A Mannerist work of art is disturbing. It does not appear wholly consonant with its time. Paintings by El Greco or Hieronymus Bosch, for example, make a peculiarly modern impression. According to Hocke, Mannerism must be construed in its aesthetic profundity. Its relationship to the classical resembles that of heresy to orthodoxy. It is related to magic, to alchemy. Great emotions go hand in hand with intellectual games, with Vernunft-Kunst, or reason-art. Mannerism is extreme. It bristles with antitheses, being both wicked and chaste, rational and fearful of a god of wrath. Artificial and exaggerated, it is the expression of a problematic relationship to oneself and, indeed, to society as a whole. Hocke called it the unconscious in the subterranean spiritual history of Europe.7 Mannerism is the necessary antipole to the classical. It points to dangers, disharmonies and abysses, but also to new routes. Europe can derive strength even—or especially—from its dark side.8
Manierismus 6
Hocke’s immensely wide-ranging knowledge, together with an abundance of hitherto unknown material, enabled him to produce a comprehensive study of the phenomenon of Mannerism. He called it an Ausdrucksgebärde or mode of expression that far transcended its significance as an art historian’s term. Anyone who follows its trail becomes a speleologist, for Mannerism was born in the mythico-religious past midway between Europe and Asia.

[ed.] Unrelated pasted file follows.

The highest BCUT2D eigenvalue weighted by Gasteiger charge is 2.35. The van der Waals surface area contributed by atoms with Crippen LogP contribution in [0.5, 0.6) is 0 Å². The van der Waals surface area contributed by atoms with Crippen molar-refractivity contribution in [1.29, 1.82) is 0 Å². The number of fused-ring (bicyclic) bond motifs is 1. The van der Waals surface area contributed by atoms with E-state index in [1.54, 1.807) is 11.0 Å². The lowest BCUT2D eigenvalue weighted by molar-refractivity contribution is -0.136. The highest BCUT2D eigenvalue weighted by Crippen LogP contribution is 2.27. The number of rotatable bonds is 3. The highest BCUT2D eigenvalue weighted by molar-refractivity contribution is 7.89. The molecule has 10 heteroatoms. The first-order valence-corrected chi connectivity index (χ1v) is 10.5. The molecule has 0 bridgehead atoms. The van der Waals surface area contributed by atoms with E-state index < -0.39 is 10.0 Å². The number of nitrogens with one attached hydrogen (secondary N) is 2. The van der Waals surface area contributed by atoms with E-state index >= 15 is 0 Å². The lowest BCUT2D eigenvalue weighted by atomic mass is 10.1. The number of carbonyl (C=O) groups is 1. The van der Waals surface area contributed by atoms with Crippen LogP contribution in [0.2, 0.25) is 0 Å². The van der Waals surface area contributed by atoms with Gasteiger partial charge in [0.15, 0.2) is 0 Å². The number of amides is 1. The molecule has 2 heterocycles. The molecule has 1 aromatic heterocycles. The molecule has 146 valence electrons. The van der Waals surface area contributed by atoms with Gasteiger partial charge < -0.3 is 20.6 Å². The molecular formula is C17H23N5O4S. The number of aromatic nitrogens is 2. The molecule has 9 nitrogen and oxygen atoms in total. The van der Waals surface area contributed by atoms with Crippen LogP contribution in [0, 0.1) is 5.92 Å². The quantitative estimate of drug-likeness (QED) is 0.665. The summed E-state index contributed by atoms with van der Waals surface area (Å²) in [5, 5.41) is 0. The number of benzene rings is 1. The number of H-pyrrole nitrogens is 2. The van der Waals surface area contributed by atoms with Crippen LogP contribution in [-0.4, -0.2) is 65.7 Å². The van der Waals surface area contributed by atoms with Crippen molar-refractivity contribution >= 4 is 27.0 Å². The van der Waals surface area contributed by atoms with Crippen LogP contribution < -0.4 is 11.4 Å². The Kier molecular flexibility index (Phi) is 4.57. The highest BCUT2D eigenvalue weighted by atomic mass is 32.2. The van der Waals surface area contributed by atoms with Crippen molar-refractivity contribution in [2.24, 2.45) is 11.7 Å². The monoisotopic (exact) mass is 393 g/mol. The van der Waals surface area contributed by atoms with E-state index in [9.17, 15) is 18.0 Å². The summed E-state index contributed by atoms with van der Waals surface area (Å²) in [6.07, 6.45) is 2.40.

Following the route into this abstruse, irregular Europe is like scouting, for no ordnance survey maps exist. Hocke traces it by citing examples from art, literature and music. He delineates the history of a heterodox view of the world from antiquity to the present, via the encoded concetto poetry of the late Renaissance, gnosis, and hermetics: the history of the problematic person.9 In Hocke’s work, Mannerism acquires an umistakable profile for the first time.
Manierismus 7
More than that, Mannerism to Hocke is a phenomenon common to all times and cultures. He saw it as his mission to demonstrate, by means of examples, a Mannerist constant in European literature.10 But not in literature alone; in the fine arts and music as well. He draws striking analogies—from Bomarzo to Bruno Weber, from Knossos to Niki de Saint Phalle—to prove that Mannerism is an attitude to life rather than a historical epoch. In literature, Jorge Luis Borges shared Hocke’s fascination with labyrinths. Umberto Eco erected a literary monument to Borge in the person of Jorge de Burgos, the blind villain in The Name of the Rose.
Manierismus 8
To this day, Hocke’s books remain standard works indispensable to an understanding of European art. But to Michael Ende, a friend of many years’ standing, they meant still more: With their help, I became aware for the first time that all that moved me artistically and poetically [...] derived not merely from a fanciful delight in the bizarre and out-of-the-way,´ but from a basic attitude or “primal manner” which throughout European culture—and, indeed, in every culture in the world—occupied a complementary and dialectical but equally valid position vis-à-vis the other, “classicistic” manner. It goes without saying that the Parco dei Mostri at Bomarzo was an obligatory port of call for any visitor to Michael Ende’s Roman villa.

5 G.R. Hocke: Manierismus in der Literatur. Sprach-Alchimie und esoterische Kombinationskunst, Reinbek (1959), 1967, S. 301f.

6 Vgl. G. Hehn, „Labyrinth“, in: Metzler Lexikon Religion, Bd. 2,
Stuttgart 1999, S. 306 ff.

7 Ibid. S. 11.

8 Manierismus in der Literatur, Rowohlt 1959, S. 8f.

9Ibid. S. 304.

10 Manierismus in der Literatur, Rowohlt 1959, S. 21.